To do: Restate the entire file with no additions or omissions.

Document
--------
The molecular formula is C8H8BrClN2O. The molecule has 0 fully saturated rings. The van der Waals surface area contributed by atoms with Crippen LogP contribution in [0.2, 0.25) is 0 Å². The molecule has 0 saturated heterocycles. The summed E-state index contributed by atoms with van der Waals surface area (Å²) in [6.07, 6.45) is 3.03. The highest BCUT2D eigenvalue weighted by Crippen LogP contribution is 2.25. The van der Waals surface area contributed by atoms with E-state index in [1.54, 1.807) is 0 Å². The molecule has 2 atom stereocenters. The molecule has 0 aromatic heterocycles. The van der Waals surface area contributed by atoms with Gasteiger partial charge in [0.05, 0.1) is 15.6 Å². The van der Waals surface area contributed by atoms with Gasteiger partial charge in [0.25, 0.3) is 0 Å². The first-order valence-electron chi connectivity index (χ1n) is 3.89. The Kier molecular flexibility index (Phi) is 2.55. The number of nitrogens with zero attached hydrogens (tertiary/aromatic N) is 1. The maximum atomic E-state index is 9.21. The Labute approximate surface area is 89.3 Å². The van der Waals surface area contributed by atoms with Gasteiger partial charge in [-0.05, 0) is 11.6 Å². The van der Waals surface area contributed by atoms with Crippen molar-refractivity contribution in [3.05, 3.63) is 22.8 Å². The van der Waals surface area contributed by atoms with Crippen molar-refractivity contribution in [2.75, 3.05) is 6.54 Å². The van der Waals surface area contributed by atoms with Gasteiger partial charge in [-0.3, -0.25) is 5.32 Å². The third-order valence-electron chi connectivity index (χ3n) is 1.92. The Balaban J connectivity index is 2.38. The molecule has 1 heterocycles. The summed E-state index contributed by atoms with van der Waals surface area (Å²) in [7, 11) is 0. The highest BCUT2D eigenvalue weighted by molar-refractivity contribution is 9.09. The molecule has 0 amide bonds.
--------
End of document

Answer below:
The molecular formula is C8H8BrClN2O. The molecule has 0 fully saturated rings. The van der Waals surface area contributed by atoms with Crippen LogP contribution in [0.2, 0.25) is 0 Å². The molecule has 0 saturated heterocycles. The summed E-state index contributed by atoms with van der Waals surface area (Å²) in [6.07, 6.45) is 3.03. The highest BCUT2D eigenvalue weighted by Crippen LogP contribution is 2.25. The van der Waals surface area contributed by atoms with E-state index in [1.54, 1.807) is 0 Å². The molecule has 2 atom stereocenters. The molecule has 0 aromatic heterocycles. The van der Waals surface area contributed by atoms with Gasteiger partial charge in [0.05, 0.1) is 15.6 Å². The van der Waals surface area contributed by atoms with Gasteiger partial charge in [0.25, 0.3) is 0 Å². The first-order valence-electron chi connectivity index (χ1n) is 3.89. The Kier molecular flexibility index (Phi) is 2.55. The number of nitrogens with zero attached hydrogens (tertiary/aromatic N) is 1. The maximum atomic E-state index is 9.21. The Labute approximate surface area is 89.3 Å². The van der Waals surface area contributed by atoms with Gasteiger partial charge in [-0.05, 0) is 11.6 Å². The van der Waals surface area contributed by atoms with Crippen molar-refractivity contribution in [3.05, 3.63) is 22.8 Å². The van der Waals surface area contributed by atoms with Crippen molar-refractivity contribution in [2.75, 3.05) is 6.54 Å². The van der Waals surface area contributed by atoms with Gasteiger partial charge in [-0.3, -0.25) is 5.32 Å². The third-order valence-electron chi connectivity index (χ3n) is 1.92. The Balaban J connectivity index is 2.38. The molecule has 1 heterocycles. The summed E-state index contributed by atoms with van der Waals surface area (Å²) in [7, 11) is 0. The highest BCUT2D eigenvalue weighted by molar-refractivity contribution is 9.09. The molecule has 0 amide bonds.